“Kindness” is our middle name – literally.

We call ourselves the Chicago Chesed Fund because Chesed is the Hebrew word for kindness, and that’s what we are all about.

For 25 years, we’ve remained committed to helping Jewish families in crisis throughout metropolitan Chicago by providing immediate assistance.  

We opened our doors in 1987 with food distribution and financial assistance programs to 35 families. 

Today, our more than 20 programs and services provide vital assistance to over 3,000 individuals a year. Our original budget of $100,000 has since grown to over $4 million.

shoesOur 44,000-square-foot “warehouse of kindness” in Lincolnwood has served as our headquarters since 2005. We offer a wide array of programs and services, aimed at battling hunger, preventing eviction and homelessness, and providing needy families with basics such as furniture and clothing. Our flagship program is our food pantry, which has helped us become one of the largest food distribution centers in northern Cook county. 

We aren’t just another social services organization. 

Our response is immediate, coming only hours after a request for assistance is made. 

We realize the importance of maintaining our clients’ dignity, and offer assistance with sensitivity and discretion.  

We are dedicated to addressing the specific cultural needs of the Chicago Jewish community – such as the need for kosher food, a Jewish education, and access to culturally appropriate care and resources.

Today, the Chicago Chesed Fund serves Jewish families throughout the city of Chicago, primarily in the Rogers Park, Peterson Park, and Albany Park neighborhoods, and some northern suburbs. 

Over the last quarter of a century, we’ve made a real difference in the lives of hundreds of Jewish families throughout the city of Chicago. We’ve helped them put food on the table, clothe their children and pay their mortgage – and get back on the road to self-sufficiency. 

In short, we’ve helped strengthen the very fabric of our Jewish community.

Yet, in recent years, the economic climate has led to a significant increase in demand for our services.  Even as we continue to expand to meet this need, we remain true to the vision of our founders – to offer personalized, immediate assistance to those in need.

To learn more about our services or to volunteer please visit our website: www.chicagochesedfund.org

Call our main number 847-679-7799
for:

Car donations

General donations

Food Pantry

Food Porch Family G'mach – Clothing, Books, Toys, Baby Equipment

Housewares

Interest-Free Loans  

Furniture

Simcha Link Matchmaking Service www.simchalink.org

For other services, please call these direct numbers:

Eviction Prevention (Arevim) 

773-242-9318 / This email address is being protected from spambots. You need JavaScript enabled to view it.

Job Link  

773-866-1111 /www.joblinkchicago.org

Linen (Bed, Bath and Chesed)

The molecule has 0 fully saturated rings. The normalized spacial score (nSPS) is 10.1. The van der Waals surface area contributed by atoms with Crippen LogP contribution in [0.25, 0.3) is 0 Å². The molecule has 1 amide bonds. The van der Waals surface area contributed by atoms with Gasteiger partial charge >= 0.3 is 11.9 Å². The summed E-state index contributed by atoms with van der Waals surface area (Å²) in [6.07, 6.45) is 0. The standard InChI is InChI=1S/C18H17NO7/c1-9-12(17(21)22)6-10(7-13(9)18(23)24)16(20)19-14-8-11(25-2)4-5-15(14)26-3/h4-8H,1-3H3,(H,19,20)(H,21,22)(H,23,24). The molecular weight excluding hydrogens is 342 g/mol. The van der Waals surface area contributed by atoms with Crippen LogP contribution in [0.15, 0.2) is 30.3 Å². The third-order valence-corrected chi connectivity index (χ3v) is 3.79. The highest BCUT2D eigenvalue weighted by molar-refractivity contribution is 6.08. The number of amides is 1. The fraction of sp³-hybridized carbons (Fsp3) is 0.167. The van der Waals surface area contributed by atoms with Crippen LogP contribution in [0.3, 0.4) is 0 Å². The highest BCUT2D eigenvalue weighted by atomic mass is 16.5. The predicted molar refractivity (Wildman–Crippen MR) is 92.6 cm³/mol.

847-675-2154 

Medical Supplies (Routberg Memorial)  

773-761-4624

Bridal Gowns & Headpieces (Ateres Chaya)  

773-267-7174

Bridal Showers (Ginot Shoshana)  

847-982-0562

Centerpieces (Prop-A-Party)  

773-778-7205

Chair & Table Lend (Simcha Lend)  

773-539-5991

Crinoline G'mach  

773-262-0799

Gowns Rentals for Immediate Family (Jane Webster Simcha Boutique)  

773-539-1069

Maternity Gown G'mach  

773-338-6361 

, for:

 

 

 

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Re'eh

Moshe presents to the nation the blessing of a spiritually oriented life and the curse of becoming disconnected from HaShem. When the nation enters Erets Yisrael they must burn down any trees that had been used for idol- worship, and destroy all idolatrous statues. HaShem will choose only one place where the Divine Presence will dwell. Offerings may be brought only there; not to a private altar. Moshe repeatedly warns against eating animal blood. In the desert, all meat was slaughtered in the Mishkan, but in Erets Yisrael meat may be slaughtered anywhere. The categories of foods that may only be eaten in Jerusalem are listed by Moshe. He warns the nation against copying ways of the other nations. Since the Torah is complete and perfect, nothing may be added or subtracted from it. If a false prophet tells the people to permanently abandon a Torah law or indulge in idol worship, he is to be put to death. One who entices others to worship idols is to be put to death. A city of idolatry must be razed. It is prohibited to show excessive signs of mourning, such as marking the skin or making a bald spot between the eyes. Moshe reiterates the classifications of kosher and non-kosher food and the prohibition of cooking meat and milk. Produce of the second tithe must be eaten in Jerusalem, and if the amount is too large to carry, it may be exchanged for money with which food is bought in Jerusalem. In certain years this tithe is given to the poor. Beney Yisrael are instructed to always be open- hearted, and in the seventh year any loans must be discounted -- HaShem will bless the person in all ways. A Jewish bondsman is released after six years, and must be sent away with generous provisions. If he refuses to leave, his ear is pierced with an awl at the door post, and he remains a bondsman until the Jubilee year. The Parashah ends with a description of the three pilgrimage festivals of Pesach, Shavuot and Sukot.


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